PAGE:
(Closed) Did you stick to youe house budget when you purchased? (Poll)

posted 5 years ago in Home
  • poll: Did you stick to your budget when you purchased your home?
    Yes (Not a Penny More!) : (75 votes)
    68 %
    Nope (We upped the budget to get what we wanted) : (36 votes)
    32 %
  • Post # 3
    9181 posts
    Buzzing Beekeeper
    • Wedding: August 2013 - Rocky Mountains USA

    Yes, we were well under the top of our budget range.  (And about a third of what the bank told us we were pre-approved for!)  I also did NOT want to be house-poor.

    Post # 4
    2622 posts
    Sugar bee
    • Wedding: November 1999

    We did stay in our range. We ended up in about the middle of it actually once negotiation were done. It was listed at the top of our range.

    I agree you dont want to do house poor, but figure out your monthly payment.

    If you are already stretching to make it, another 20-50 could make a huge difference, but if its a comfortble payment, then paying a couple thousand for a house will not really be noticeable in your payment

    For example,

    Assuming 20% down, no PMI and 3.25% interest rate and 1.25% property tax a house priced at 229K is a $1,025 payment

    Same assumptions, but a $219K house is a $990

    That is only a $35 dollar difference. Is that worth losing the house over, assuming you have the down payment for both houses?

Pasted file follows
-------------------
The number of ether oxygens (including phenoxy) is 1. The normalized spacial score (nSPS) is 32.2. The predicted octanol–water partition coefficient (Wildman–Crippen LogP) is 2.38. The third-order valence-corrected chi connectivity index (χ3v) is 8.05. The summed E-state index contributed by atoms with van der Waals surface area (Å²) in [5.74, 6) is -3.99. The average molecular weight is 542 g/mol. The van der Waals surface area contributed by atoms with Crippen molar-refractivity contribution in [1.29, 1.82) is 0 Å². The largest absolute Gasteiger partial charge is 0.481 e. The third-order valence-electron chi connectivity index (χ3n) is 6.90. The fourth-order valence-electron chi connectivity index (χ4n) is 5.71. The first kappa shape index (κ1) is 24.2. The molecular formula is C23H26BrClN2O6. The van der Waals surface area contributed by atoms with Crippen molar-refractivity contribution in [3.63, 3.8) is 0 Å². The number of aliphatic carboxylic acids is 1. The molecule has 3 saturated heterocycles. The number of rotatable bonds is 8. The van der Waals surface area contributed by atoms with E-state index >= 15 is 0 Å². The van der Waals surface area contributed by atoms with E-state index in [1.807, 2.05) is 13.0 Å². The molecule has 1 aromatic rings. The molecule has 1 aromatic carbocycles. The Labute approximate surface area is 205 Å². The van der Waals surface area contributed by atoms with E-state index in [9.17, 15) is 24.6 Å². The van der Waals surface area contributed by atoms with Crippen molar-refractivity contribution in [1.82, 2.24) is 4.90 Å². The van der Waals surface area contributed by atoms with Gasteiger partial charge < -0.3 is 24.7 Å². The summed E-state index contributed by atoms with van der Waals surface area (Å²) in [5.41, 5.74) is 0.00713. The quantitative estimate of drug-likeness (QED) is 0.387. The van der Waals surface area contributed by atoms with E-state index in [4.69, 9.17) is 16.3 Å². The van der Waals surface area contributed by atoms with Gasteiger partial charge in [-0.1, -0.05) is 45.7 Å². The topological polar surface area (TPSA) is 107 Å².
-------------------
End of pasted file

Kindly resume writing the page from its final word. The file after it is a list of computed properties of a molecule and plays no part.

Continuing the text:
Post # 5
    5423 posts
    Bee Keeper
    • Wedding: November 2012

    Our original budget was 180 when we were looking in a particular area (suburbs w/ high taxes).  We changed our search to the city where we could afford more and upped it to 200k.  After seeing 3 houses we decided to push it to 225 only because it was a good searchable number but never did we consider any that high.  In the end we paid 208. 

    It was a big battle becuase we had lost out on a house and I didnt wanna pay more for this one since it was smaller and not as perfect plus the sellers were underwater.  Because they were under we got zero help with closing.  We had to bring a big chunk of change to the settlement table.

    Find out what the sellers paid on the house.  Usually that will tell you if they are willing to go lower.

    Post # 6
    2685 posts
    Sugar bee

    We were within budget, but closer to the top of our range.  Our home was 175, we had a budget of up to 180, but we wanted to ideally stay in the 160’s.  All of the homes we researched in the 160’s were fixer-uppers, whereas our home was in very good condition and had the space and floorplan we wanted.  We were also worried about being house poor so we decided we didn’t want the risk of a fixer even though it was cheaper.  I’m really happy with the decision we made.

    Post # 9
    1762 posts
    Buzzing bee
    • Wedding: August 2014

    Yes we stayed in our price range and its well worth it!

    Post # 10
    2490 posts
    Buzzing bee
    • Wedding: July 2018

    We ended up spending 40k less than our ideal budget.

    Post # 11
    5423 posts
    Bee Keeper
    • Wedding: November 2012

    @Meant2Bee:  If they are already taking an 11k loss I am not sure if theyd be willing to go lower.  They probably cant go much lower unless they put the full 20% down.  And even then, they want to make back as much money as possible.